A Christian woman named Rin Sang Puii came to his rescue. She brought him to her home where she cared for quite a few other orphaned and unwanted children. There was a sign on the fence that read, Mercy Children’s Home. There, little Ro experienced God’s love, not only because of Rin Sang Puii, but because of many caring people in the West who sponsor the children who live there through Orphan’s Tear, a division of Heaven’s Family. Ro could now attend school, receive Christian nurture, and be well-clothed and fed.

Ten-year-old Ro Lian, Rin Sang Puii and her children in front of their new dorm funded by Heaven’s Family

Recently, God has once more poured out His mercy upon Ro, now ten years old, and his adoptive family. Because of gifts to the Rice Fields for Orphanages Fund, Mercy Children’s Home has just purchased six acres of rice paddies. Now Ro’s daily needs — along with thirty other children — are better supplied than ever.

The Bigger Picture: The price of rice has more than doubled in the past ten years. That is why Heaven’s Family established the Rice Fields for Orphanages Fund. By purchasing rice fields for our orphanages, we are able to protect them from cost increases and supply fluctuations, and enable them to be more self-sufficient. To date, 17 of the 51 orphanages we support have received their own rice fields.

Learn how you can help

A Terribly Joyful Noise by CJ McDaniel
The Educational Fund at Work in Myanmar

The students and teacher at the Kalaymyo Sewing School (KSS), funded by Heaven’s Family’s Educational Fund

Only the sound of fingernails scraping down a chalkboard is more grating to the ears than the high-pitched cacophony of twelve treadle sewing machines rattling out of unison. At the Kalaymyo Sewing School (KSS), yesterday’s news rips and glides through pumping needles as novice seamstresses struggle to sew straight seams using not fabric, but old newspapers.

What began as a Heaven’s Family-funded sewing school for older orphans has now expanded to provide vital vocational training for other young women in the city of Kalaymyo, Myanmar. We started two years ago by purchasing twelve treadle sewing machines and paying a teacher’s salary for a year. Older girls, from the many orphanages that we assist around Kalaymyo, immediately began to benefit from the classes. But their regular school classes restricted their sewing lessons to nights and Saturdays. So the sewing school opened daytime doors to non-orphan girls in the community.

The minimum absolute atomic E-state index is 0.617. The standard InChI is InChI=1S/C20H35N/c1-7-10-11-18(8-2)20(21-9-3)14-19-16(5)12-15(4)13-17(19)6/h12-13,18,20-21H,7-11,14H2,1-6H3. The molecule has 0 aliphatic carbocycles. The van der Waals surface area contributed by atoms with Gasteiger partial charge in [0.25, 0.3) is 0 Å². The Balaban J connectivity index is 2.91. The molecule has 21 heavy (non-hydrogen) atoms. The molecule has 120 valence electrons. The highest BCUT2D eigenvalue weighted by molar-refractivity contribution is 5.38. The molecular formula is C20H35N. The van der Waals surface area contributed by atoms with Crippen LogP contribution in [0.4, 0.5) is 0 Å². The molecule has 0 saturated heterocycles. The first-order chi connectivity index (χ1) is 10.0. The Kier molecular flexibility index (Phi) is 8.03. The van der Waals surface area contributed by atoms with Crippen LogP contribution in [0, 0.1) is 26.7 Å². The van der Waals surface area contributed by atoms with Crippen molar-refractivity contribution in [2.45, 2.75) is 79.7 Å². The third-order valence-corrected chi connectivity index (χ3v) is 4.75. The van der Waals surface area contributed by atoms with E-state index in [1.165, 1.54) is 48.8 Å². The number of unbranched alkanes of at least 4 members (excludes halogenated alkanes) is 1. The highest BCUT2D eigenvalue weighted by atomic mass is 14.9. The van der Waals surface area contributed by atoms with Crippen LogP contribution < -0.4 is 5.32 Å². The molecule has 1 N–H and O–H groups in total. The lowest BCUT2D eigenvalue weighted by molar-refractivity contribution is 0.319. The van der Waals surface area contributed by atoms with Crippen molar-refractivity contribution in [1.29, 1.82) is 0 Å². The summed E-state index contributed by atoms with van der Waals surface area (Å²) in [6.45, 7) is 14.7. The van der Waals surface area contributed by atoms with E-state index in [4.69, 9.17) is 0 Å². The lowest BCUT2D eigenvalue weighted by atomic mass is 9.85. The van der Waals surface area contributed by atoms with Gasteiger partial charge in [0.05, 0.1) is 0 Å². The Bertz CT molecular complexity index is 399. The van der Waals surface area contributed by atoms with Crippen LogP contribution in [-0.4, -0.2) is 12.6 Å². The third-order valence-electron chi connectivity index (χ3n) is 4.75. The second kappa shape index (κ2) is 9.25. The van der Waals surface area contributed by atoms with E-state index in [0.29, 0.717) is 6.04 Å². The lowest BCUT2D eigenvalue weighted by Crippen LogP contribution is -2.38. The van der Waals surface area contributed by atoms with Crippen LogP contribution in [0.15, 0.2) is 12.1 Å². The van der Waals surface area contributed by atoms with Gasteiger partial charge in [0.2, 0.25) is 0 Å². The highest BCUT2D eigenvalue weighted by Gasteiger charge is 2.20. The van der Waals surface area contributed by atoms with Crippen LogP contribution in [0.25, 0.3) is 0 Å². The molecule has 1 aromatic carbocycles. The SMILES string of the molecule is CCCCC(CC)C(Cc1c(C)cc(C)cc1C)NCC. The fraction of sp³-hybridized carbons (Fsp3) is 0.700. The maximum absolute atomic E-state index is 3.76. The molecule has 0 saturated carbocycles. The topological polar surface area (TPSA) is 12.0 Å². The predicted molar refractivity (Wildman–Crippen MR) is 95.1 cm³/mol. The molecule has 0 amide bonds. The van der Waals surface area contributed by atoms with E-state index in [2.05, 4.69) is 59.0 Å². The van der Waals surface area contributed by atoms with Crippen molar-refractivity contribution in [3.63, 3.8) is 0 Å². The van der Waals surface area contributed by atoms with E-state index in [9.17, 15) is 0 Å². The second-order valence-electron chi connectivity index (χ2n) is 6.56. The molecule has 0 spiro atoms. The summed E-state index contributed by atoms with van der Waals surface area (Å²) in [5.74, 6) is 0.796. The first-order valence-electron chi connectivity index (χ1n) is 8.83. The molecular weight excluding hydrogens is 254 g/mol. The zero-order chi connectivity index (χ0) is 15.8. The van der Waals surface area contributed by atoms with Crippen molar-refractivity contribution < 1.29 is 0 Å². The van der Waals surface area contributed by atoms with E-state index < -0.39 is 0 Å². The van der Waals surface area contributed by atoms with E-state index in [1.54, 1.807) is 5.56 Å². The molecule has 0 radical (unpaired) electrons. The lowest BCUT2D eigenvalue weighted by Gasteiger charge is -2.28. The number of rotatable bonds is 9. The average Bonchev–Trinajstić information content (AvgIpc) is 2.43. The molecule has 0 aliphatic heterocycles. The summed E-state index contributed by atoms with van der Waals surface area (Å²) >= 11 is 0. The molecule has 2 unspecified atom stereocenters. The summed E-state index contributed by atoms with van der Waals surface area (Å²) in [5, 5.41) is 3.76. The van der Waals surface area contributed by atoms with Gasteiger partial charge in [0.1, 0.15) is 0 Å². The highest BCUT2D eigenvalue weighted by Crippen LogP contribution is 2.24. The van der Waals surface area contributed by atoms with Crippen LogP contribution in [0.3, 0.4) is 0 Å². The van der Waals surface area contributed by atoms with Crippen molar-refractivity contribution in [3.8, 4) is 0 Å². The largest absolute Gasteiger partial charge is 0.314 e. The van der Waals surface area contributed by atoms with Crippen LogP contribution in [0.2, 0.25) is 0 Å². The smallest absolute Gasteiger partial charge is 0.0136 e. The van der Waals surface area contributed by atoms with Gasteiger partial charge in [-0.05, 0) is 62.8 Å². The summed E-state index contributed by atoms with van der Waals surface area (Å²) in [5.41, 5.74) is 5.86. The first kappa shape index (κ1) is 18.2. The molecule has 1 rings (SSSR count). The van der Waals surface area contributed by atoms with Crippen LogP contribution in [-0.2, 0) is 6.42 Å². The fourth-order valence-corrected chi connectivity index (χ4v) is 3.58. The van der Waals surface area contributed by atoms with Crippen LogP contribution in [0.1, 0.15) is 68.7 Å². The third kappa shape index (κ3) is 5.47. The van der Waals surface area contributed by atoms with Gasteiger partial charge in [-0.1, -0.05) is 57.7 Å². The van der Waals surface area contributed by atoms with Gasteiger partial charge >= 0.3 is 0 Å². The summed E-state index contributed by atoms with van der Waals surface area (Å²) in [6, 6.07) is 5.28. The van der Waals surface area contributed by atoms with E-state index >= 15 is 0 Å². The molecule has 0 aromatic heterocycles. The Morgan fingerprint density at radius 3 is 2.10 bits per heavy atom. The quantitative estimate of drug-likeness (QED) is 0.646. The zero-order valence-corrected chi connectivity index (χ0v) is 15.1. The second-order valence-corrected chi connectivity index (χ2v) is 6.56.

Now, girls from poor families are also being equipped with a skill that will help them provide for themselves for the rest of their lives. In a community where most can only afford life’s absolute necessities, an individual with the ability to make clothing is one who will never be without employment.

Sitting behind one of the sewing machines at KSS is a young woman by the name of Van Bawi. She lives at home with her parents and four sisters. “Home” is a small room lent to them by friends. Van Bawi’s father is an evangelist who has no regular income. Each month he must trust God to provide what his family needs to survive.

When Van Bawi heard about our sewing school she knew that it would be a wonderful opportunity to help provide for her struggling family. It was with great joy that she learned she had been accepted as a student. The school starts a new class every three months, but to become a tailor, girls must attend for four quarters. Van Bawi attends the sewing school full-time five days a week. She is well on her way to fulfilling her dream of becoming a professional tailor and relieving some of the financial stress on her family.

A student practicing with newspaper, new fabric for the school, and Van Bawi sorting the practice fabric

KSS has been operating on a shoestring budget. For the past year there hasn’t been money for fabric on which the students could practice, and so old newspaper had been employed as a substitute. When we learned of their need, we provided funds for all the fabric they needed, plus two additional sewing machines so that the school could accommodate a few more students. These blessings are a result of gifts to the Educational Fund. Thanks so much.

The Bigger Picture: What was previously the Older Orphans’ Educational Fund has, out of need, broadened to now become the Educational Fund. From this fund, we are not only helping older orphans gain vocational skills, but paying school fees for the children of impoverished widows and assisting indigenous Christian schools. Gaining vocational skills or an education is a ticket out of the grinding poverty that is a daily reality for millions of our spiritual family members in the developing world.

Learn how you can help